The flash is a two-tube (split ring) design. You can fire either tube by itself (the A and B modes), or both together. One tube is only good for macro, really. For general photography you'd get all of the pitfalls or ring flash (red-eye and so on) and few of the benefits—it would look not too very unlike the flash on a compact point-and-shoot.
The AB Ratio (the set of numbers at the bottom, running from 8:1 through 1:8) is useful for macro and for general photography. The flash is a two-tube (split) ring design, and the two tubes can receive different amounts of the total power. That will let you use one of the tubes as a "key" or "main" light, and the other as a "fill" to get some directionality. At 1:1 (both tubes get the same amount of power), you have a traditional ring light. At 2:1, you have 2/3 of the light coming from the A tube (usually on the left, but it depends how you have the ring mounted on the lens) and 1/3 from the B tube. For a portrait or fashion shot done at six feet, the effect would be very subtle, but in a macro shot you'd distinctly see the light coming in from the left (again, depending on the orientation of the ring). The further away the ratio gets from 1:1, the deeper the shadows on the low-power side will be.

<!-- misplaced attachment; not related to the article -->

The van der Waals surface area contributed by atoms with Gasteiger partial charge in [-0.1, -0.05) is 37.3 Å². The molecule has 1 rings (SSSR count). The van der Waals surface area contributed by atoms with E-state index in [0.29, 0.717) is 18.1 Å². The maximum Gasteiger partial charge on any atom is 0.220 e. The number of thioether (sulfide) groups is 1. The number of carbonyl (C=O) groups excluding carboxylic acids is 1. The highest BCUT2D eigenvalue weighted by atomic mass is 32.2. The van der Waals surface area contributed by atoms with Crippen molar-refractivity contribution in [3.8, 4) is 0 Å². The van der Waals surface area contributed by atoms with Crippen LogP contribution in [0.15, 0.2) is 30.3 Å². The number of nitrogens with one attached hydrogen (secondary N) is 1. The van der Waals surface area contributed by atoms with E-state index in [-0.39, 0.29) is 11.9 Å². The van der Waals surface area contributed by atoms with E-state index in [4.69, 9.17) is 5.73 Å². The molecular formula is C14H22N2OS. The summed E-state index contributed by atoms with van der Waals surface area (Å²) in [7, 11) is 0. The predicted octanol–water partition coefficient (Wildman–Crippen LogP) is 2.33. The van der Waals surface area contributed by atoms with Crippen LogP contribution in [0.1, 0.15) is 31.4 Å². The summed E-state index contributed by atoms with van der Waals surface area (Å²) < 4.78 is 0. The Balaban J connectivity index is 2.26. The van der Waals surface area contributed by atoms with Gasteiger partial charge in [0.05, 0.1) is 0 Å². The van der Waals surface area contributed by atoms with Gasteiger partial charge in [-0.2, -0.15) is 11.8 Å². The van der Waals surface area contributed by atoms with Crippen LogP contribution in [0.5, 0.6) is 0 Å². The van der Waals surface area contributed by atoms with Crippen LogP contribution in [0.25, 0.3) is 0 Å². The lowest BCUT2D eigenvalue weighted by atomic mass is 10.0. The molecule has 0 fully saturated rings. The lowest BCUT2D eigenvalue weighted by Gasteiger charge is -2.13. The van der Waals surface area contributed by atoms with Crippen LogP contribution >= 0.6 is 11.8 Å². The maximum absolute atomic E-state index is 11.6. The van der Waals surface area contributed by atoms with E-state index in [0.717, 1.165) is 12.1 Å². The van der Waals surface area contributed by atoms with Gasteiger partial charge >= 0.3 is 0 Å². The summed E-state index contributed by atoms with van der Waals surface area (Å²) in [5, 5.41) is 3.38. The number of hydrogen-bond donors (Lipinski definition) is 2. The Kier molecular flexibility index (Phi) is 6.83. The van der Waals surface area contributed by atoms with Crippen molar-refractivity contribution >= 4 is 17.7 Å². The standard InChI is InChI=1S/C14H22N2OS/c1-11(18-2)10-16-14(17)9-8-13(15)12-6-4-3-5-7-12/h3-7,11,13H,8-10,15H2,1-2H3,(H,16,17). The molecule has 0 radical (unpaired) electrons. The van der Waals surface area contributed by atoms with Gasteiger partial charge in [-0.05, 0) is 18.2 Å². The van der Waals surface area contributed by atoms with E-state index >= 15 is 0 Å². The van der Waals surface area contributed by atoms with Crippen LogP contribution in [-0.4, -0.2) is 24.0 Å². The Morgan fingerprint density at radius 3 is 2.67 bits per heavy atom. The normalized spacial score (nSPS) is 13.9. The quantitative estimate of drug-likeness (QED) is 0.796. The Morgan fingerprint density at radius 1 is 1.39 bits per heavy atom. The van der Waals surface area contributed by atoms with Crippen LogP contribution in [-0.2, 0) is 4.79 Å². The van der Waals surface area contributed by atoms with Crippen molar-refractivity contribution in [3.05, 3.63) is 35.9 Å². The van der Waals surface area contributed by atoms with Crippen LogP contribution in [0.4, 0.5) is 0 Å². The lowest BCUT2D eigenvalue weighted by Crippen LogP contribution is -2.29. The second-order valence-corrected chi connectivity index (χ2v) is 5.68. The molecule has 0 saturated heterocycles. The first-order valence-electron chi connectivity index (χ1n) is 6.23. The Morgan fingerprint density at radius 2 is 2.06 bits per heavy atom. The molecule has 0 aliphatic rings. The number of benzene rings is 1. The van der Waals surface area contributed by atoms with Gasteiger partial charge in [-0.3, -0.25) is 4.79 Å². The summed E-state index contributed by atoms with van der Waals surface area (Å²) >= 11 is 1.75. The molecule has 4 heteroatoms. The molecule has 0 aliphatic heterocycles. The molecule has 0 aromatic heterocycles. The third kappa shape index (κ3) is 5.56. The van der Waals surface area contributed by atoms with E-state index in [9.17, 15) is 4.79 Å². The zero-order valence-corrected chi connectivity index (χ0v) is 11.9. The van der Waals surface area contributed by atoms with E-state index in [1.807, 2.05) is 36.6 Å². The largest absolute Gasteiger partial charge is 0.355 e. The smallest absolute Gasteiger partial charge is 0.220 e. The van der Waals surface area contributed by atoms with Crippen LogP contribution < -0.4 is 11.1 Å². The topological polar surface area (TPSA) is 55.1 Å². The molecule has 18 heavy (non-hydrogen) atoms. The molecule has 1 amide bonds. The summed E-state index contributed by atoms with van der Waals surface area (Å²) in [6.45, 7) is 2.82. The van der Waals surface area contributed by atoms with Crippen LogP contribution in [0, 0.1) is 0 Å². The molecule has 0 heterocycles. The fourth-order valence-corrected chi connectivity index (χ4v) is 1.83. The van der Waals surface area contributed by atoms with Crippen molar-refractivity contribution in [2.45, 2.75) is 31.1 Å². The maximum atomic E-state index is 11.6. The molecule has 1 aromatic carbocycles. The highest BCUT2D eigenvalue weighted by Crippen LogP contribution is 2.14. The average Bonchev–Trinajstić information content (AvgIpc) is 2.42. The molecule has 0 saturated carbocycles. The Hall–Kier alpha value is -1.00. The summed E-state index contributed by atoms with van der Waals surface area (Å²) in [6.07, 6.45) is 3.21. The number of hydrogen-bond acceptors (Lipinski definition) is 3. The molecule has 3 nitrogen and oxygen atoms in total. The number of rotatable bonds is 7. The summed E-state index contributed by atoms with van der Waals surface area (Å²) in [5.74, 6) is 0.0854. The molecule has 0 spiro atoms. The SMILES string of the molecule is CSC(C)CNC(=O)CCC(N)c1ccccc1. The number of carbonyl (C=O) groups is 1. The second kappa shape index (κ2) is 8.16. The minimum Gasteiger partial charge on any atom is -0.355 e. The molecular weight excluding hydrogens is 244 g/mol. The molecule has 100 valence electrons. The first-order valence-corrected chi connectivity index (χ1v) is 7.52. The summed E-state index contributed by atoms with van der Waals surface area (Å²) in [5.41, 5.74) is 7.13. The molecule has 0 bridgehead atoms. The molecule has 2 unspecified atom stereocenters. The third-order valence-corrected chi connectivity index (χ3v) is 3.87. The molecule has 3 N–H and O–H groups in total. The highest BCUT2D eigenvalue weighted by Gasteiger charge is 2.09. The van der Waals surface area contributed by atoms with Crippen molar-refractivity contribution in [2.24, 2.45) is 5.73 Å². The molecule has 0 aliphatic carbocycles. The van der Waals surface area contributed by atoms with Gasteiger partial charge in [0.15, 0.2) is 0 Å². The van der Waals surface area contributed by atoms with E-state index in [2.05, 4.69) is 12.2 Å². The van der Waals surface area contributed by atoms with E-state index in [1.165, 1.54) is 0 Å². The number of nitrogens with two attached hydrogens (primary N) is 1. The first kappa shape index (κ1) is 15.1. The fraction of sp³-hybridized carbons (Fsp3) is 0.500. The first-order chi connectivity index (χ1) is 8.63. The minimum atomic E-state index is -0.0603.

It will take some practice and test shots to be able to previsualize what the look of the different lighting ratios will be at various closeup and macro distances with different lenses. Every shot is going to be a little bit different, of course, but having a go-to setting that you can tweak as necessary beats starting from scratch every time.
Speaking of which, TTL is really nice, but unless you always shoot the same kind of subject against the same kind of background, you're going to have to tweak that using flash exposure compensation anyway. Practice with your manual flash, and you'll have a good idea what power and ratio settings to start with. A TTL ring flash would be better if you're chasing live subjects (any ol' bug on any ol' plant, say) and can't really plan a shot, but if you already know the subject you want to shoot and the magnification you want, manual can be just as useful. It's just a matter of practice (and maybe keeping notes).